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Breaking Down the Numbers: Sustainable Margins

It’s tempting to prioritize near-term objectives ahead of long-term goals.  However, if you eventually plan to sell your business, recognize that buyers evaluate—and pay for—what the business looks like as if owned by them.  Buyers’ value drivers vary from expanding capabilities to accessing new customers; however, the following analysis focuses on one key value driver—sustainable profit margins.

Exhibit I illustrates two companies—Company A and Company B.  Aside from the differences in Exhibit and listed below, assume the companies’ characteristics are identical (e.g., contracts, capabilities).

Both companies want to sell and maximize value.  At first glance, Company A is more profitable and generated more cash for its owners from 2010-2012E, and therefore seems like a better business.  However, taking a deeper look into their strategies highlights a different story.

How did their strategies differ?  Company A focused purely on EV / EBITDA multiples when evaluating an exit.  Its owners tightened indirect costs—hoping to benefit from a higher EBITDA base.

Company B focused on the business drivers that result in the multiple, and especially buyer skepticism of sustainable above-market EBITDA margins.  The owners invested in business development (“BD”), recruitment, certifications, and other growth-oriented infrastructure investments.  Company B looks and operates like a large business.

What did buyers think?  Company A’s margins were higher, but acquiring the business would require investment in BD and back office.  Buyers normalized margins to a level that would be sustainable post-acquisition, and Company A was valued at $46M.

Company B’s efforts to bolster BD paid off as it (i) won key contracts that generated strong topline growth, (ii) generated a sizeable pipeline of opportunities targeted for late 2012 award, and (iii) developed back office functions adequate to support strong continued growth.  As such, Company B’s margins were not adjusted and it was valued at $57M.  These investments also better prepared Company B to compete and win full and open contracts given both companies would have exceeded small business thresholds.  Company B’s business profile was “sustainable.”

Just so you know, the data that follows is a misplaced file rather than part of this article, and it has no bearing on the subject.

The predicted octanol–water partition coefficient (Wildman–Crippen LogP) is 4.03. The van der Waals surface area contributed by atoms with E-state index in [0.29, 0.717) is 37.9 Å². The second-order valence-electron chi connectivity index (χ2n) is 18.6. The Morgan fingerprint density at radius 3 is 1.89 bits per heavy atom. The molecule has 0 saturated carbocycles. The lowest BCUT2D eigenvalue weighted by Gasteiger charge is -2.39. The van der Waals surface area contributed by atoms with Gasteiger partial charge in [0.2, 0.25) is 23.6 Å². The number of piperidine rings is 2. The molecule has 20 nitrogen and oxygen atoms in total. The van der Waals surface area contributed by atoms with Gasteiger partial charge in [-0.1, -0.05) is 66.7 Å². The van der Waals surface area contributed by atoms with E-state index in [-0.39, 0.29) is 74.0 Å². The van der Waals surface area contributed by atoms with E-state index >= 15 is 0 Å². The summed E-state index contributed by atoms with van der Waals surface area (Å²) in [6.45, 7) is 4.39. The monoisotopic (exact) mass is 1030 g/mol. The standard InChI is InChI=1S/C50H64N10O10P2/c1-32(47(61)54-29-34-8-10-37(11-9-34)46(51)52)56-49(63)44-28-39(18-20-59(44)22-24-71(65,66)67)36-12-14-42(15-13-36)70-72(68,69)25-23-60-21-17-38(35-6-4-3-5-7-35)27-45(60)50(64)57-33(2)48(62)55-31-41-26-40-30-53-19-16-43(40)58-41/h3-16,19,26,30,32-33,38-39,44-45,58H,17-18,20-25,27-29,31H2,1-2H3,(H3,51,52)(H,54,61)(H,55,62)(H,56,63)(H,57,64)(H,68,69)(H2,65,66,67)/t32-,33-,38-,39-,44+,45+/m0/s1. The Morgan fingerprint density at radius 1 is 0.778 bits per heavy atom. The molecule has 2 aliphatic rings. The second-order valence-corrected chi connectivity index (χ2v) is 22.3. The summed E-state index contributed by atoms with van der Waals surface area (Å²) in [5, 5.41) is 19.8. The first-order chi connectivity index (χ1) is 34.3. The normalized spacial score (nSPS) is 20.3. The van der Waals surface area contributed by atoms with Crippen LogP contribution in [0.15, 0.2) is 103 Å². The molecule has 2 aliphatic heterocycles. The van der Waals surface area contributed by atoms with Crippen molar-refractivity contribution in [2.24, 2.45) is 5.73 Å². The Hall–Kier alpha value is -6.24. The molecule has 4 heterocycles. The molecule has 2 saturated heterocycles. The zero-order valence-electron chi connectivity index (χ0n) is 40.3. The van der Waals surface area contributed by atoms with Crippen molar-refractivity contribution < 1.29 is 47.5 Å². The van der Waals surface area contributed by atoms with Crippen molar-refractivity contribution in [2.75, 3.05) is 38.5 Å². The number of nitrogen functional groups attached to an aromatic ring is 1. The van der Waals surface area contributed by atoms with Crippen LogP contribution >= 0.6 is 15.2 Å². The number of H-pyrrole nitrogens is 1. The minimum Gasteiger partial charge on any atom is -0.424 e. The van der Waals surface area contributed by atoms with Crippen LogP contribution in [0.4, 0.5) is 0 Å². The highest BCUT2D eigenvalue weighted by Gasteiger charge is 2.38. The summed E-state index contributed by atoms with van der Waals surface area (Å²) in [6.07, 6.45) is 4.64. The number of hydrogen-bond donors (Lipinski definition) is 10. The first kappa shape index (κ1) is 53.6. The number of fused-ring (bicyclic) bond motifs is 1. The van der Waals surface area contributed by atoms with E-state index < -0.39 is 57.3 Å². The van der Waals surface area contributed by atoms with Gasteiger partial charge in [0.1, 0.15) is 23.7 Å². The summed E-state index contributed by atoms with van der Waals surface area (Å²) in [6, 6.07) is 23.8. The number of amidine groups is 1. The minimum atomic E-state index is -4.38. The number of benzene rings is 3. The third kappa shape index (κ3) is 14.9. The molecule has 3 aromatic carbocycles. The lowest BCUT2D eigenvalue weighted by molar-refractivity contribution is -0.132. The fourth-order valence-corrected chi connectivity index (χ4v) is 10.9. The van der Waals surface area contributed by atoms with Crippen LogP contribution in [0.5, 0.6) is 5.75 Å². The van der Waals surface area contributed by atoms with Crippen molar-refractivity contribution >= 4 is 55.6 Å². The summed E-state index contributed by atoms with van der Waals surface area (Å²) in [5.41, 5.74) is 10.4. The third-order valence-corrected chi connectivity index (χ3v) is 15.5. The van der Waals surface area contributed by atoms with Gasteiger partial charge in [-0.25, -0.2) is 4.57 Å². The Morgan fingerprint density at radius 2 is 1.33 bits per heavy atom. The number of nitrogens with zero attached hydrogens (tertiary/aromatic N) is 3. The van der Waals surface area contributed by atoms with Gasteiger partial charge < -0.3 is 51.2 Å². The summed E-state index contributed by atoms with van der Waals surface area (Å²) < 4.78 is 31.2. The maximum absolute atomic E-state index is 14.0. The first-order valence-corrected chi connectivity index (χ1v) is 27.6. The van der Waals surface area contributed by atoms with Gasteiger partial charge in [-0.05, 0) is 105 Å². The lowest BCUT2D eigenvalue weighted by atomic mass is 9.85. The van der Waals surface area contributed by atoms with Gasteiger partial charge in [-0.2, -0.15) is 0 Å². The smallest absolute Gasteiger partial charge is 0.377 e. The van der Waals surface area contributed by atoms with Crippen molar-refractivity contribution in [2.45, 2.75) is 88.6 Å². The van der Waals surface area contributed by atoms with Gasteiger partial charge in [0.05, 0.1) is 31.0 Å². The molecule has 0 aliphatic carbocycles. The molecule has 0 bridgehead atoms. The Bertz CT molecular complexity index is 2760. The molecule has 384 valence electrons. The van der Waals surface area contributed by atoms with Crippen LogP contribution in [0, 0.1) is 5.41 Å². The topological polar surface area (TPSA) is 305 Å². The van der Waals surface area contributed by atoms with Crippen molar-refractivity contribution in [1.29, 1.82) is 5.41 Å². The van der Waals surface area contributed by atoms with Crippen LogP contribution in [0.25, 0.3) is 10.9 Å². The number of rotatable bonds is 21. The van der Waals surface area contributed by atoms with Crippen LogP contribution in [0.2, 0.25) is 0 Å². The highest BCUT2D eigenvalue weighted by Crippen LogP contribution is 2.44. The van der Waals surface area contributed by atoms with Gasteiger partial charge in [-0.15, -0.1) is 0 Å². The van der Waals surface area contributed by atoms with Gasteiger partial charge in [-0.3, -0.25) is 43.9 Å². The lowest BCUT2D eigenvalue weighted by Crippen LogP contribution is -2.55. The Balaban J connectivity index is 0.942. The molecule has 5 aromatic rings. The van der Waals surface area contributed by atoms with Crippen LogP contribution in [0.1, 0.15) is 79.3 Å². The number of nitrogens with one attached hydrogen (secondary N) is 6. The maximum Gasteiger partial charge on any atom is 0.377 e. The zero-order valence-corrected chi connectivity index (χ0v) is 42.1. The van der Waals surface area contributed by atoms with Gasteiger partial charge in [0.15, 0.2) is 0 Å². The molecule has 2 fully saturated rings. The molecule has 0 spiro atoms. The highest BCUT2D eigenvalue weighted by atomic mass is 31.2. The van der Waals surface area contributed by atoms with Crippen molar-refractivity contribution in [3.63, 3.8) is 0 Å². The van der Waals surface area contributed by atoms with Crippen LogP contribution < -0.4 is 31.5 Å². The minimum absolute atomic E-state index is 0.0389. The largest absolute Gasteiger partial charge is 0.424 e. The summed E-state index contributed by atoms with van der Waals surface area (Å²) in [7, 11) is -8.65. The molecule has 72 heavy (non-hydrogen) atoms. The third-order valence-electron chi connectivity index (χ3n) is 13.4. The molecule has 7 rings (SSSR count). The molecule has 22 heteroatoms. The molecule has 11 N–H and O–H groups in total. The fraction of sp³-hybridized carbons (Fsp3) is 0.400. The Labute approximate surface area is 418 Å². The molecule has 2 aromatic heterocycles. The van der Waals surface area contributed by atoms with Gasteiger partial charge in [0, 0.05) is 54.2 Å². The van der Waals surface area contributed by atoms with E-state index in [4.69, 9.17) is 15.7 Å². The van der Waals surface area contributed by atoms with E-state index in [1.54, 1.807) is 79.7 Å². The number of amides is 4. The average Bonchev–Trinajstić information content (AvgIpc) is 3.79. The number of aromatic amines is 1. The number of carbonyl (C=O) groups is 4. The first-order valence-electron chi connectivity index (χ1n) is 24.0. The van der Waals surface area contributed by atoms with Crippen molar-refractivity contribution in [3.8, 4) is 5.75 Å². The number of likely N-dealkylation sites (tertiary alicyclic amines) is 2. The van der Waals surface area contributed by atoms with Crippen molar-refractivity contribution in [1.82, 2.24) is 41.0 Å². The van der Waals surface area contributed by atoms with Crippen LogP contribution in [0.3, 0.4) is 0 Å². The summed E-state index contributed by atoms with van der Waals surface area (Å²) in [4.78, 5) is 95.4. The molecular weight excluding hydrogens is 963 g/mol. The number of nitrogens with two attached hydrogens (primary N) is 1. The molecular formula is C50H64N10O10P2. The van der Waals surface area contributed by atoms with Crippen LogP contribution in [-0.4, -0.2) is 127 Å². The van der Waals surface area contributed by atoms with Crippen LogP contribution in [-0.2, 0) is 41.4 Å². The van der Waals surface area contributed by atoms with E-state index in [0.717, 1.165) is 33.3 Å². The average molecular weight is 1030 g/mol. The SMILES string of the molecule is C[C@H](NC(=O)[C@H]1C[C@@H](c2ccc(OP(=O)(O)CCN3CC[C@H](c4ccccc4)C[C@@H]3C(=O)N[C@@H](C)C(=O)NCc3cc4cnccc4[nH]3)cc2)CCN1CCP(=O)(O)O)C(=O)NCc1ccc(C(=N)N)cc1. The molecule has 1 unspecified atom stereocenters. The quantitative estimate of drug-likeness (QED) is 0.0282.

Why does it matter?  Even though Company A threw off more cash to owners, the investments by Company B drove value.  Buyers were comfortable with the sustainability of Company B’s overall business and margins, and valued the business off of reported 2012E EBITDA versus a buyer-adjusted 2012E.

Sacrifice margins for necessary investments?  Owners often view value primarily in terms of clients, capabilities, and financial performance.  However, an important valuation component in a sale process is the quality, depth, and sophistication of a company’s processes and infrastructure.  It is important to understand that many government services buyers recognize that (ii) sustainable financial performance is driven primarily by revenue and not cost synergies and (ii) there can be a significant return on infrastructure reinvestment that can drive longer-term, sustainable top-line growth.

Contributors: Marc Marlin and Robert Dowling